The Home Office has made a formal request to parliament to increase the scope of ID cards for foreign nationals.
Under the proposed regulations, which are part of government plans, applicants under six categories for UK immigration will need to provide fingerprints and a photograph to be stored electronically on the card, the Home Office said on Thursday.
Until now, only students and foreign nationals applying to stay in the UK on the basis of marriage have been obliged to have the biometric cards. Now, those required to give their fingerprints to the police will include visitors representing overseas companies in the UK; those visiting for private medical treatment; domestic workers in private households; people with a Commonwealth passport; and people aged over 60 who are able to support themselves, plus their partners and children. At the moment, these groups need only to get a stamp or vignette in their passport.
Privacy campaigners questioned why these groups should be targeted by the authorities. Phil Booth, director of No2ID, said the government had "picked on" these people as they were "less able to defend themselves".
"They are a soft target," Booth told ZDNet UK. "The government has clearly picked on a group of people least likely to appeal. These people are coming to study and work, and contribute to our economy."
The government has consistently claimed that ID cards are necessary for national security. The Home Office on Thursday said that it considered these groups of foreign nationals a potential crime risk.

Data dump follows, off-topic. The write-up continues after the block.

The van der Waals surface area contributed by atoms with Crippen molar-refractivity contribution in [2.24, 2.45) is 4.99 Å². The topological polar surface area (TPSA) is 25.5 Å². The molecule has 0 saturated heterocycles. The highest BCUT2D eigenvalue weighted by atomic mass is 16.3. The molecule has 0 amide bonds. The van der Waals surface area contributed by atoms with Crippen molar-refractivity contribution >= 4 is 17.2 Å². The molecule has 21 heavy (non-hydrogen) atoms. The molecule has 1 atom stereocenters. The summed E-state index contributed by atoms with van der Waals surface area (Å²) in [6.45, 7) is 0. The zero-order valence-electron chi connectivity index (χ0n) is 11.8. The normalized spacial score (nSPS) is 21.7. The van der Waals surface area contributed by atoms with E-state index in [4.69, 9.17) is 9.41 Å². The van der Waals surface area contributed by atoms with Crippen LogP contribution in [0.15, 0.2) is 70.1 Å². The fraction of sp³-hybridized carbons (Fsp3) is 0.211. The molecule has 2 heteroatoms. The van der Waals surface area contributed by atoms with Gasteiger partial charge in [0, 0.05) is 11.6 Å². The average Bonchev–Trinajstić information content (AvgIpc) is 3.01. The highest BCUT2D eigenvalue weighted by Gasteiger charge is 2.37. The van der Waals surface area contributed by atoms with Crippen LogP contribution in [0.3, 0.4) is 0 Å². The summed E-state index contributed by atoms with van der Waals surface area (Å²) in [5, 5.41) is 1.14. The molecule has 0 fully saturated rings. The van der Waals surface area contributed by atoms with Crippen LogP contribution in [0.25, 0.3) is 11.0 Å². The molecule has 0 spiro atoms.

"ID cards help protect against identity fraud, illegal working and immigration, crime and terrorism, and those trying to abuse positions of trust," said a Home Office spokesperson. "Identity cards for foreign nationals give employers a simple, more secure way to prove a person's immigration status and eligibility to work in the UK."
Currently border control, the police and job centres do not have any card readers, despite government claims the cards will be used to check eligibility to live and work in the UK. The government has no timescale in place to roll out card readers, the spokesperson said.
"No-one can read the things," said Booth. "Current Home Office guidance is for people checking the cards to flick them to see if they're real. It's just farcical."
However, the Home Office said that police and border controllers could check fingerprints by scanning people's fingers on the spot. The spokesperson added that the biometric and personal details would be stored on the UK Borders Agency database, to be added to the National Identity Register when the permanent centralised database is set up.
The current National Identity Register is temporary. Technology contractor Thales won the four-year, £18m contract for the temporary database in August last year.